Some of the earliest human remains found in the Americas, Luzia Woman, were found in the area of Pedro Leopoldo, Minas Gerais and provide evidence of human habitation going back at least 11,000 years. The earliest pottery found in the Western Hemisphere was excavated in the Amazon basin of Brazil and radiocarbon dated to 8,000 years ago; the pottery was found near Santarém and provides evidence that the tropical forest region supported a complex prehistoric culture. The Marajoara culture flourished on Marajó in the Amazon delta from 800 CE to 1400 CE, developing sophisticated pottery, social stratification, large populations, mound building, complex social formations such as chiefdoms. Around the time of the Portuguese arrival, the territory of current day Brazil had an estimated indigenous population of 7 million people semi-nomadic who subsisted on hunting, fishing and migrant agriculture; the indigenous population of Brazil comprised several large indigenous ethnic groups. The Tupí people were subdivided into the Tupiniquins and Tupinambás, there were many subdivisions of the other gro
Battle of Midway
The Battle of Midway was a decisive naval battle in the Pacific Theater of World War II that took place between 4 and 7 June 1942, only six months after Japan's attack on Pearl Harbor and one month after the Battle of the Coral Sea. The United States Navy under Admirals Chester Nimitz, Frank Jack Fletcher, Raymond A. Spruance defeated an attacking fleet of the Imperial Japanese Navy under Admirals Isoroku Yamamoto, Chūichi Nagumo, Nobutake Kondō near Midway Atoll, inflicting devastating damage on the Japanese fleet that proved irreparable. Military historian John Keegan called it "the most stunning and decisive blow in the history of naval warfare"; the Japanese operation, like the earlier attack on Pearl Harbor, sought to eliminate the United States as a strategic power in the Pacific, thereby giving Japan a free hand in establishing its Greater East Asia Co-Prosperity Sphere. The Japanese hoped another demoralizing defeat would force the U. S. to capitulate in the Pacific War and thus ensure Japanese dominance in the Pacific.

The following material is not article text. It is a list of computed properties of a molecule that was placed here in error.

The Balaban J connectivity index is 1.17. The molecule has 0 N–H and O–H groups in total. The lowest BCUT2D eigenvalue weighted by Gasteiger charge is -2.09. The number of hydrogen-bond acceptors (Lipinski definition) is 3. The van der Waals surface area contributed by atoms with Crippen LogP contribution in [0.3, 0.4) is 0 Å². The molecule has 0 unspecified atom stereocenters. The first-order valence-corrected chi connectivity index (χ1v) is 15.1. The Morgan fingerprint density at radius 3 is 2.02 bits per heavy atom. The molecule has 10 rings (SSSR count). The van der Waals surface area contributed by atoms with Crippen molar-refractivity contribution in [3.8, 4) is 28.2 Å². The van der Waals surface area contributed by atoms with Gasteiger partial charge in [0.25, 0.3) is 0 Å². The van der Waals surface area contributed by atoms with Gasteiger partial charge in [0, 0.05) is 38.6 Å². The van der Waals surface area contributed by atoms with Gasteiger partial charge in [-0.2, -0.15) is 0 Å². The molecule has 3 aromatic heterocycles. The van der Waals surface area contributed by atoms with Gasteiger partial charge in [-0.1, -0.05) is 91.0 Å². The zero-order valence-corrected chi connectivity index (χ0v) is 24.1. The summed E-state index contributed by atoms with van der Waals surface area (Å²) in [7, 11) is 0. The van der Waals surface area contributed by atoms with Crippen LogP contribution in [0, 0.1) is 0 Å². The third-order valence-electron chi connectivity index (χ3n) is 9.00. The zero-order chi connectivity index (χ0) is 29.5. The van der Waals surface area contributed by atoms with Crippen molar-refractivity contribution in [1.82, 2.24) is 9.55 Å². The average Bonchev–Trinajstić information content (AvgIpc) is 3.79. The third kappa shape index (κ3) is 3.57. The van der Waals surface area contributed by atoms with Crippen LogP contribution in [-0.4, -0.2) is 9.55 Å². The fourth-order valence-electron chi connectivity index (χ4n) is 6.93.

Luring the American aircraft carriers into a trap and occupying Midway was part of an overall "barrier" strategy to extend Japan's defensive perimeter, in response to the Doolittle air raid on Tokyo. This operation was considered preparatory for further attacks against Fiji and Hawaii itself; the plan was handicapped by faulty Japanese assumptions of the American reaction and poor initial dispositions. Most American cryptographers were able to determine the date and location of the planned attack, enabling the forewarned U. S. Navy to prepare its own ambush. Four Japanese and three American aircraft carriers participated in the battle; the four Japanese fleet carriers—Akagi, Kaga, Sōryū and Hiryū, part of the six-carrier force that had attacked Pearl Harbor six months earlier—were all sunk, as was the heavy cruiser Mikuma. The U. S. lost a destroyer. After Midway and the exhausting attrition of the Solomon Islands campaign, Japan's capacity to replace its losses in materiel and men became insufficient to cope with mounting casualties, while the United States' massive industrial and training capabilities made losses far easier to replace.